Healthy Soil, Healthy Plants

by Anne Sawyer, PhD candidate - Department of Soil, Water, and Climate

Soil is so much more than "dirt" – soil is alive! Every teaspoon of soil is home to billions of microorganisms – bacteria, fungi, nematodes, and more – as well as larger organisms like insects and earthworms. All of these organisms have a role to play in the soil ecosystem. Bacteria and fungi, for example, break down dead plant and animal tissue, improving soil quality and providing essential nutrients for plants. Larger organisms, such as worms and insects, shred and chew organic material into smaller bits that bacteria and fungi can easily access, and their burrows create pathways for air and water to reach plant roots. Some organisms, such as mycorrhizal fungi, form special partnerships with plants and bring hard-to-reach nutrients directly to plant roots.

A healthy soil ecosystem provides plants with easy access to air, water, and nutrients. Here are six tips for achieving optimum soil health in your garden:

1. Test your soil!

Knowing the current state of your soil is the first step to creating an optimum soil ecosystem. Submit a sample of your garden soil to the University of Minnesota Soil Testing Lab, located on the St. Paul campus. Your soil test results will include information about soil texture, pH, nutrients and organic matter, and provide fertilizer recommendations for the plants you plan to grow. For more information, visit the Soil Testing Lab online or contact your county Extension office.

2. Add organic matter!

Organic matter is composed of living things (plant roots and organisms), dead things (recent plant and animal residue), and very dead things (highly decomposed material, or humus). As organisms decompose organic matter, nutrients become available to plants. Plants need a wide variety of nutrients for optimum health, just like humans. In fact, there are 17 essential nutrients that all plants need to grow. Organic matter such as compost can be a source of macronutrients like nitrogen as well as micronutrients such as manganese and zinc. Organic matter also improves soil physical properties such as aeration and water retention, allowing for healthy root growth.

3. Provide air and water!

Plant roots and microbes need access to varying amounts of air and water for optimum growth. Fortunately, soil is full of microenvironments – tiny habitats that differ in the amount of available air, water, and nutrients. Soil compaction and disturbance such as tillage can eliminate these important microenvironments, making it difficult for plant roots to penetrate the soil, absorb water and nutrients, and interact with beneficial microbes. To minimize compaction and provide an optimal growing environment, design clearly defined areas for planting and walking such as building raised beds separated by paths for access. Also consider using hand tools to minimize tillage whenever possible. Tillage can break apart soil aggregates, destroying microenvironments. Tillage also exposes weed seeds to light, making them germinate, and can leave soil vulnerable to erosion.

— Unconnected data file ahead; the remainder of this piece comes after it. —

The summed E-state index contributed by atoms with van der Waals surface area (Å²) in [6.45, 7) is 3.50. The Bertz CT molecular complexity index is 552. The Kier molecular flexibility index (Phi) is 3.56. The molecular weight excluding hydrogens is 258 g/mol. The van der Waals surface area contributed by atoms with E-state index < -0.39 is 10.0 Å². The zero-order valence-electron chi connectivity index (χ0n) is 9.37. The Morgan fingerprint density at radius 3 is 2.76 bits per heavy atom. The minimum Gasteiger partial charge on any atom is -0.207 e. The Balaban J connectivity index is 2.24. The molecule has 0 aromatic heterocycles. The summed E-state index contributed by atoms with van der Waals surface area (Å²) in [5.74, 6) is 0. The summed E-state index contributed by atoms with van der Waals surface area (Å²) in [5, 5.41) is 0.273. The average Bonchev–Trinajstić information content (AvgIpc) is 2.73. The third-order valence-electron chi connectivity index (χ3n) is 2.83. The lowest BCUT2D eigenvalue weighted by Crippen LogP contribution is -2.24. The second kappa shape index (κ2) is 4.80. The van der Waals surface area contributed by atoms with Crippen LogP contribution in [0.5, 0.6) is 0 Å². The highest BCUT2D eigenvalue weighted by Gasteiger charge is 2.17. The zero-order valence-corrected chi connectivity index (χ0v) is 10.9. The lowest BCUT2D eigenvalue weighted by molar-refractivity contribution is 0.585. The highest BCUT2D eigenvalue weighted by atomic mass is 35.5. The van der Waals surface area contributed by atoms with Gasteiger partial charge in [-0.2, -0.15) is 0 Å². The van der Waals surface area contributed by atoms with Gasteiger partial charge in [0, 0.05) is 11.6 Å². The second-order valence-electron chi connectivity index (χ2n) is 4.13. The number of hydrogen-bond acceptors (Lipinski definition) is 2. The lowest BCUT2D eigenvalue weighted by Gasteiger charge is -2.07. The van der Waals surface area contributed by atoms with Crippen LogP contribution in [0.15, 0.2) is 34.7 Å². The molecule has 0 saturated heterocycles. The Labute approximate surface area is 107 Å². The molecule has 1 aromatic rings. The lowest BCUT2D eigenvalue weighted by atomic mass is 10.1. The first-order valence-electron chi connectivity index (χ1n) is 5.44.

4. Keep it covered!

The top few inches of soil contain an abundance of microorganisms, organic matter, and soil nutrients. Mulch or cover crops can be used to protect this valuable topsoil from erosion and add rich organic matter as they decompose. Research has shown that raindrops landing on bare soil can splash soil particles as high as three feet and as wide as five feet. Mulching bare soil around plants prevents the splashing of soil particles and soil-borne pathogens onto leaves and stems, reducing the occurrence of disease. In addition, mulch and cover crops conserve soil moisture, minimize weeds, and reduce plant stress by moderating soil temperatures.

5. Rotate crops!

While most microbes are beneficial to plants, disease-causing microbes may overwinter in soil and plant litter. These pathogens prefer to infest and feed on certain plants. Planting the same crop in the same soil year after year can increase these pathogen populations. Rotating your crops reduces pathogens by eliminating their food source. Crop rotation also prevents nutrient depletion. Plants with long roots, like carrots, absorb nutrients deep in the soil; shallow rooted onions absorb nutrients in the top few inches of soil. Some plants add nutrients back into the soil. Legumes such as beans and peas add important nitrogen to the soil by forming a mutual relationship with rhizobia, root-inhabiting bacteria that take nitrogen from the air and convert it into plant-available form. When the legumes die, the nitrogen then becomes available to other plants in the rotation.

6. Cautiously consider chemicals!

Pesticides kill pests, but they also can kill beneficial soil microbes and insects. Instead of reaching for a chemical, always consider alternatives to pesticides first. Choose disease-resistant plant varieties and plants that will grow well in your site. Hand-pick larger bugs, such as Japanese beetles, and drop them in soapy water or knock them from plants with a blast from your garden hose. Use physical barriers like row covers, bags on apples, or fences to keep out larger critters. Plant damage from insects and diseases is often cosmetic and not necessarily life-threatening, and plants will over recover.

Anne Sawyer is a PhD candidate in the Department of Soil, Water, and Climate at the University of Minnesota, where she studies soil fertility and microbiology in switchgrass. She is also an Extension Master Gardener in Rice County.

For more information:

Composting:
http://www.extension.umn.edu/garden/yard-garden/soils/#composting

Raised bed gardens:
http://www.extension.umn.edu/garden/yard-garden/landscaping/raised-bed-gardens/

Vegetable gardening:
http://www.extension.umn.edu/garden/yard-garden/vegetables/

Integrated pest management in the home garden:
http://msue.anr.msu.edu/news/ipm_smart_pest_management_for_the_vegetable_garden